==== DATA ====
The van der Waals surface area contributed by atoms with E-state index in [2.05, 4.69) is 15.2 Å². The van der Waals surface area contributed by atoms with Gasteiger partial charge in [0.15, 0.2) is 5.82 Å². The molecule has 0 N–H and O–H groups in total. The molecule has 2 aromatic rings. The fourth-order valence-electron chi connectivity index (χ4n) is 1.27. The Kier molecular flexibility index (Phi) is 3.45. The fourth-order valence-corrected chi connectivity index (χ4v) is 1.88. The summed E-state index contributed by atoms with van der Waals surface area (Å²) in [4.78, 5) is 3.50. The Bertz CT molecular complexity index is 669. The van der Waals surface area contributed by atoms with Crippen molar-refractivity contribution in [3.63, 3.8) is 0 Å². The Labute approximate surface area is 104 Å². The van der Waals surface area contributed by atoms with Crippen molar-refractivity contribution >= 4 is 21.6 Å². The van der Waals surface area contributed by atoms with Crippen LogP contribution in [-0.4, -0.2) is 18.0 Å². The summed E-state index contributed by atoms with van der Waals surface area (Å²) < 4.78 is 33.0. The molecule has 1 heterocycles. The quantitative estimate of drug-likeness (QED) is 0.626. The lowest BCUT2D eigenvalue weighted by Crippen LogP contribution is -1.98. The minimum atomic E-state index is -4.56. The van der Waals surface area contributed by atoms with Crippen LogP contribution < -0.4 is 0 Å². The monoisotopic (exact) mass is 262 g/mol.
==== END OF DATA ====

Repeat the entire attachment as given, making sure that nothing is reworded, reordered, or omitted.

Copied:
The van der Waals surface area contributed by atoms with E-state index in [2.05, 4.69) is 15.2 Å². The van der Waals surface area contributed by atoms with Gasteiger partial charge in [0.15, 0.2) is 5.82 Å². The molecule has 0 N–H and O–H groups in total. The molecule has 2 aromatic rings. The fourth-order valence-electron chi connectivity index (χ4n) is 1.27. The Kier molecular flexibility index (Phi) is 3.45. The fourth-order valence-corrected chi connectivity index (χ4v) is 1.88. The summed E-state index contributed by atoms with van der Waals surface area (Å²) in [4.78, 5) is 3.50. The Bertz CT molecular complexity index is 669. The van der Waals surface area contributed by atoms with Crippen molar-refractivity contribution in [3.63, 3.8) is 0 Å². The Labute approximate surface area is 104 Å². The van der Waals surface area contributed by atoms with Crippen molar-refractivity contribution >= 4 is 21.6 Å². The van der Waals surface area contributed by atoms with Crippen LogP contribution in [-0.4, -0.2) is 18.0 Å². The summed E-state index contributed by atoms with van der Waals surface area (Å²) < 4.78 is 33.0. The molecule has 1 heterocycles. The quantitative estimate of drug-likeness (QED) is 0.626. The lowest BCUT2D eigenvalue weighted by Crippen LogP contribution is -1.98. The minimum atomic E-state index is -4.56. The van der Waals surface area contributed by atoms with Crippen LogP contribution < -0.4 is 0 Å². The monoisotopic (exact) mass is 262 g/mol.